NASA's next moon mission will send the Lunar Atmospheric and Dust Environment Explorer (LADEE) to study what causes the moon's mysterious glow.
NASA's new LADEE orbiter could be described as a space-age vacuum cleaner, designed to suck up the fine lunar debris that shrouds the moon at high altitudes.
But this is no cosmic clean-up job. Instead, the space agency's latest lunar mission — set to launch Sept. 6 — is really about making sense of the moon's mysterious characteristics.
Not much is known about the composition of the ultra-thin atmosphere surrounding Earth's closest celestial neighbor. For example, what causes the "dust fountains" that streak the sky during lunar sunsets and sunrises? And could high-altitude debris lofting as high as 62 miles off the moon's surface be due to electrostatic levitation?
"There are good reasons to be interested in the dust on the moon's surface," Brian Day, a NASA spokesperson with the Lunar Science Institute, said, calling the moon "an ideal place to do astronomical observations."
But if that charged dust is indeed drifting around the surface of the moon, it could complicate those observations because moon dust is angular, sharp, sticky and quite an irritant.
"You don't want to be exposed to it and you definitely don't want to breathe it," Day said. "It could get into the joints of your space suit; it could attach itself to all kinds of instrumentation."
So that's why NASA is launching the LADEE orbiter (short for Lunar Atmospheric and Dust Environment Explorer), a 6 ½-foot-long spacecraft weighing more than 700 pounds, complete with a hatch that will draw in dust samples for further study.
"Dust flies in and will hit a curved plate in the back of the instrument, causing ionization and creating an electrical signal that we'll be able to study," Day said.
WHY THE SURFACE OF THE MOON CATCHES SUNLIGHT
The dust could explain some of the ethereal optics first observed in the 1960s by the Surveyor moon missions. At the time, scientists had believed the lunar sky was empty, but robotic landers' cameras caught something surprising when the sun was just below the moon's horizon.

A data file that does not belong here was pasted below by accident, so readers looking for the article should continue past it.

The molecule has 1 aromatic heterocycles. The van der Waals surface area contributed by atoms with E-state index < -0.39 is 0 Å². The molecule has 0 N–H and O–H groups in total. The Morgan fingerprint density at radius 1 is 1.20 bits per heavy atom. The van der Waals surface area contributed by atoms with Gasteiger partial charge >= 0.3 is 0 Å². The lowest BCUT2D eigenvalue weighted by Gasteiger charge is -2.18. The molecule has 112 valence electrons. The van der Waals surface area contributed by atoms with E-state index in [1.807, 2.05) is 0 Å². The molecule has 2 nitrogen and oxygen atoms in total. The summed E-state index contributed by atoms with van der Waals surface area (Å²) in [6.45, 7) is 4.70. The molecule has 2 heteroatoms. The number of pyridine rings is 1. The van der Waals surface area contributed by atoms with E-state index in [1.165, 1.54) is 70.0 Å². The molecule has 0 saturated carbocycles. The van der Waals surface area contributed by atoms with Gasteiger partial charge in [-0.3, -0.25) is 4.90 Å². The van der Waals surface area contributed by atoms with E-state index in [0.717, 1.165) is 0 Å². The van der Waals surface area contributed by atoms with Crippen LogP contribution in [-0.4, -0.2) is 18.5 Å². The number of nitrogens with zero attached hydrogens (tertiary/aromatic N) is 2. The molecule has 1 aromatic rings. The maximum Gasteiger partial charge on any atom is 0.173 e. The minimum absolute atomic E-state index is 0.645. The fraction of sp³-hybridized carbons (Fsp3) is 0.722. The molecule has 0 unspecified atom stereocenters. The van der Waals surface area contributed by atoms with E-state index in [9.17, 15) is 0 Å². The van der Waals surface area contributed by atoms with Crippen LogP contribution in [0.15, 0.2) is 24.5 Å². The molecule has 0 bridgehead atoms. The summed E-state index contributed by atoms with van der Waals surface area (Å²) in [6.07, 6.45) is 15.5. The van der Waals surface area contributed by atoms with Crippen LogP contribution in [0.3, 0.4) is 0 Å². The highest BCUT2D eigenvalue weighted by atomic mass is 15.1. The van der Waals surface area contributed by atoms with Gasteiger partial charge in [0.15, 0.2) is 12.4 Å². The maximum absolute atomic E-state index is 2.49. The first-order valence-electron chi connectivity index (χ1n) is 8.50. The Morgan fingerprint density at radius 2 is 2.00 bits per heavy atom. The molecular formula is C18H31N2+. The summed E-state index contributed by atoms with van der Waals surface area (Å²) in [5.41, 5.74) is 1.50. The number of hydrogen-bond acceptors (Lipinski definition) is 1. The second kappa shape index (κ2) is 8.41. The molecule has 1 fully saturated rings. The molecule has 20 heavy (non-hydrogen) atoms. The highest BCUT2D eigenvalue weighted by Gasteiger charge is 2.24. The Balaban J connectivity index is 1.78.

"They would capture these fascinating glows in the sky of the moon," Day said. "If the lunar sky was empty, you wouldn't see a glow like that. There would be nothing to reflect the light to the camera. There was something above the surface of the moon that was catching the sunlight."
Astronauts later saw this phenomenon of possible "dust fountains" first-hand. Eugene Cernan famously sketched the light displays during the Apollo 17 missions, gazing out the window of the command module as the sun was just below the horizon.
Unlike Earth, the moon is not protected by a strong magnetic field, nor does it have a thick atmosphere. This creates a "charged space weather environment" in which nighttime and daytime sides of the moon react very differently with dust due to the presence of light photons "slamming" into the surface and knocking electrons off atoms.
"That means the surface dust can get positively charged," Day said. "Imagine dust particles sitting on the surface of the moon, getting this positive charge as they start to repel each other, and lifting up."
As for why the moon is so dusty in the first place, look at its cratered surface. That's the result of billions of years of bombardment from comets and meteorites spreading bits of pulverized rock about the lunar surface.
LADEE's journey to the moon is expected to take about a month. The spacecraft will then spend about 100 days orbiting before it returns to Earth.
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